Its mostly to cajole the audiences into a narrative of a humane side of the public figure which is lesser known. Such measures are aimed at distracting criticism on “larger social and political issues” and disproving critics on issues, in this case “underwhelming commitment to environment”. The Guardian “refuses” to put Modi’s cameo with Bear Grylls anything beyond “a pitch that appeals to his party’s nationalist voter base”.
Such measures are aimed at distracting criticism on “larger social and political issues” and disproving critics on issues, in this case “underwhelming commitment to environment”.
PM Modi’s appearance is eerily similar to Vladamir Putin’s acts to highlight his government’s work in preserving wildlife habitats like Siberia. Putin’s adventures solidified his image as the “all-powerful, macho leader” that Russia apparently needs. PM Modi indulged in a walkabout in the wild with a survivalist who perpetrates instability with his mindless adventures to inhospitable terrain. Bear Grylls shows represent more the narrative that man has an upper hand and right to plunder nature even in this modern era, instead of being a guardian of wildlife, conserving it from outside, and leaving it untinkered to survive on its own.
Does this actually help Wildlife Conservation?
Experts in the field of wildlife activism and television presenters opine that wildlife programmes “totally fail” in influencing conservation. Martin Hughes-Games, a well-known name in UK as BBC’ anchor for the shows Springwatch, Autumnwatch and Winterwatch said that unconsciously such TV has created “a form of entertainment, a utopian world that bears no resemblance to the reality”.
As per World Wildlife Fund, Earth has lost half of its wildlife in the past 40 years, the exact time these shows have been alive.
While such programs have been on TV for almost 4 decades since pioneered by Sir David Attenborough 35 years ago, they have far from achieved the purpose of leveraging popular programmes to have a positive effect on conservation. Indeed this kind of supposed “entertainment-linked activism” has failed to make people aware of wildlife and conservation issues. As per World Wildlife Fund, Earth has lost half of its wildlife in the past 40 years, the exact time these shows have been alive.
Where does this leave us viewers (read voters)?
Since the 1970s, almost half of the species on land, rivers and seas have become extinct. And As per WWF, there is nothing but Humans who are responsible for the devastation – animal slaughtering for food (Hi Mr. Grylls), pollution and destruction of their habits (Hi again!). The renowned BBC presented once introspected, “The worry in my mind is that actually we have created a form of entertainment rather than a force for conservation, a utopian world that bears no resemblance to the reality.”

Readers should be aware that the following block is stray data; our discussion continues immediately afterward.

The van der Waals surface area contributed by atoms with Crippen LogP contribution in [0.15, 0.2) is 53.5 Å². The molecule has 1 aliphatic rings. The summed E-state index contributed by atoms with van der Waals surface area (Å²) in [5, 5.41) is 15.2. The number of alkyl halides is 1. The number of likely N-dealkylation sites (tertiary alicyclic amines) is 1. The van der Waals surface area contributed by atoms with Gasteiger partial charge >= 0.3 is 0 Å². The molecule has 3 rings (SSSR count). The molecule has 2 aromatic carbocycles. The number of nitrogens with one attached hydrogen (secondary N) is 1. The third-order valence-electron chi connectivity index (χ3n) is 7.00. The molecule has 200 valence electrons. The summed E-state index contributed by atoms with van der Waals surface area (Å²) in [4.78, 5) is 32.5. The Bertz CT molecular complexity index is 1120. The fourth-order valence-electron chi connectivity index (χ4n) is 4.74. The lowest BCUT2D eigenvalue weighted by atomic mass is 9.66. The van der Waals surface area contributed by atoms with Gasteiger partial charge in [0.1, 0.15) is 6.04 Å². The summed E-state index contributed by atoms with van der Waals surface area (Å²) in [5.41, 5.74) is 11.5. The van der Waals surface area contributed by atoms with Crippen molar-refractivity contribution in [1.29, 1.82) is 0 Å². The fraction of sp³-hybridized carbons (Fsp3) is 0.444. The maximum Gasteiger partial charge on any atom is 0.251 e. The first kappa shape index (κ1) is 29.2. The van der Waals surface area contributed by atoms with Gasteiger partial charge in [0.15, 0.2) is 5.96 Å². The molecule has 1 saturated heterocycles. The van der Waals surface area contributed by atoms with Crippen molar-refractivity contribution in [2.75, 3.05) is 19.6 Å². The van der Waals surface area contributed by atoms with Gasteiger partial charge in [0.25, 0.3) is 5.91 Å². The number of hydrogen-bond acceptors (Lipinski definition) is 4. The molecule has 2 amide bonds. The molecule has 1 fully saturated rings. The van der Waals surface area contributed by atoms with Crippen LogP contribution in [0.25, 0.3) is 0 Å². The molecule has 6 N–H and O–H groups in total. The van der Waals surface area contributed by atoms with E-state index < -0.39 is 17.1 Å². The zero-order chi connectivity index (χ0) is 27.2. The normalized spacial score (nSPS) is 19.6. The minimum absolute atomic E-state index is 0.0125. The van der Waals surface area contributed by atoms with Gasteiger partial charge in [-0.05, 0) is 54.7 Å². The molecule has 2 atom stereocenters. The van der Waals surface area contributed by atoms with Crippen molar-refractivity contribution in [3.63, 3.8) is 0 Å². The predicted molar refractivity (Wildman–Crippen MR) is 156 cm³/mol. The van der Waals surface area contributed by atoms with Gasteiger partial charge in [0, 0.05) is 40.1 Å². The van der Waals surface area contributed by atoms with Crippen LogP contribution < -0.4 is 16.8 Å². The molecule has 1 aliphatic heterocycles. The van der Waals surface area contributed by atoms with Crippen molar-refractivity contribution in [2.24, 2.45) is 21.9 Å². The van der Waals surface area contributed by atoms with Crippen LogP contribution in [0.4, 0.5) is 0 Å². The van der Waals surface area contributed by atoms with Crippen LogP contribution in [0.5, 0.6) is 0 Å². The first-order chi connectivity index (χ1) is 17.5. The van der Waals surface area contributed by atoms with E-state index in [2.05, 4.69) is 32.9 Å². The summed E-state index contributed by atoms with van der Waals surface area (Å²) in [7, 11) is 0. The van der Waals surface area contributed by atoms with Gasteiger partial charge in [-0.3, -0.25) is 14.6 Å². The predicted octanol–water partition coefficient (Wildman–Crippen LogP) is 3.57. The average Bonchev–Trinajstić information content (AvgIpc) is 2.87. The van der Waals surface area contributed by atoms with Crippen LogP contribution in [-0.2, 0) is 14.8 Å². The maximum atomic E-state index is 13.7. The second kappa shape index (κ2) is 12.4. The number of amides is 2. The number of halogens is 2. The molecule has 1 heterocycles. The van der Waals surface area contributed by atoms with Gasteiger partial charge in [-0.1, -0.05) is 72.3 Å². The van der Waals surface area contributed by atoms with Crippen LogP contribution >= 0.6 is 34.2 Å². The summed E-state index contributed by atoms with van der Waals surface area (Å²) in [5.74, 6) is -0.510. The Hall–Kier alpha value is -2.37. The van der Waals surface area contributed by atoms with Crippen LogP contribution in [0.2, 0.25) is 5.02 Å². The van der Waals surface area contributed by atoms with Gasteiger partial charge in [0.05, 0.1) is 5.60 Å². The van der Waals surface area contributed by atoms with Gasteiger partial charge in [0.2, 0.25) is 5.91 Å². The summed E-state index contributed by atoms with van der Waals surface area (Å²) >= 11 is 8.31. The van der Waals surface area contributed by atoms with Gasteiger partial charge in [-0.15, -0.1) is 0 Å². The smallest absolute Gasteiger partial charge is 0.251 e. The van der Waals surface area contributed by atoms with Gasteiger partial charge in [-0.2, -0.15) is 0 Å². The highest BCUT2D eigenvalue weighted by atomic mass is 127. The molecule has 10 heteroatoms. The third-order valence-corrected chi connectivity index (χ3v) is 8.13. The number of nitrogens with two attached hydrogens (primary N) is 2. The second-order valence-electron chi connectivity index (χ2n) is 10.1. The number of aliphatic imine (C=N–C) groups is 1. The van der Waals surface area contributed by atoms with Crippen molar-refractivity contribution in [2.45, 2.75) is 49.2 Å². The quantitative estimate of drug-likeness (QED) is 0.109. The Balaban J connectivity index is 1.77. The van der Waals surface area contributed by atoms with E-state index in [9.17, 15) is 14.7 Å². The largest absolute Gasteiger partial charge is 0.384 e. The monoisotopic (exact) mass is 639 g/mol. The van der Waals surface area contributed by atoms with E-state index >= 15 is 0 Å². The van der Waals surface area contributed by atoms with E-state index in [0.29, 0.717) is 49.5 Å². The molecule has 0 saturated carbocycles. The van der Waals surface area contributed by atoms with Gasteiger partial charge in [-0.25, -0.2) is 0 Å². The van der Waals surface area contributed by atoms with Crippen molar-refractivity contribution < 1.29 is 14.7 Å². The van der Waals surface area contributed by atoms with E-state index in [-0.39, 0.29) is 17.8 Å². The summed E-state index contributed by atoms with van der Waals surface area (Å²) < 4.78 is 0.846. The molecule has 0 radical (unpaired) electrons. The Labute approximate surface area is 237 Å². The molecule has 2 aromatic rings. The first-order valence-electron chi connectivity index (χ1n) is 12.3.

Reality show and star power can tilt the narrative of a specific concern in such a way that often the core issue is side-lined for popular galvanization. US President Trump recently flagged off a $250,000 program to promote hunting in an effort to highlight the “economic benefits that result from US citizens traveling to foreign nations to engage in hunting.” This goes to show how easily actions in total violation to the cause of wildlife conservation can be promoted in the very same way. The US government has been able to recently overturn ban on elephant and lion trophies from some countries—and relaxing legal restrictions on hunting and importing endangered species.
Political leaders should legislate impactful policies and spend their time planning such, anything more is just unnecessary wastage of time, public resource and mind space.
While such programmes as the Modi Grylls episode cause frenzy among common voters and fuels a hysteria owed to the social-media dominated world reactions to developments today, they often serve no more purpose than momentary awareness and often distraction from larger issues plaguing countries. It can also be argued that wildlife conservation doesn’t need an influential state head to take hours out to undertake a “staged” adventure. Instead, protecting wildlife, and tackling climate change and extinction needs resources and effective policies. The resources can be used by the real faces on the field, and they can be highlighted (which is undeniably against the trend as to what clicks our futile human brains). Political leaders should legislate impactful policies and spend their time planning such, anything more is just unnecessary wastage of time, public resource and mind space.
By: Chitresh Sehgal, Senior Editor, DKODING Media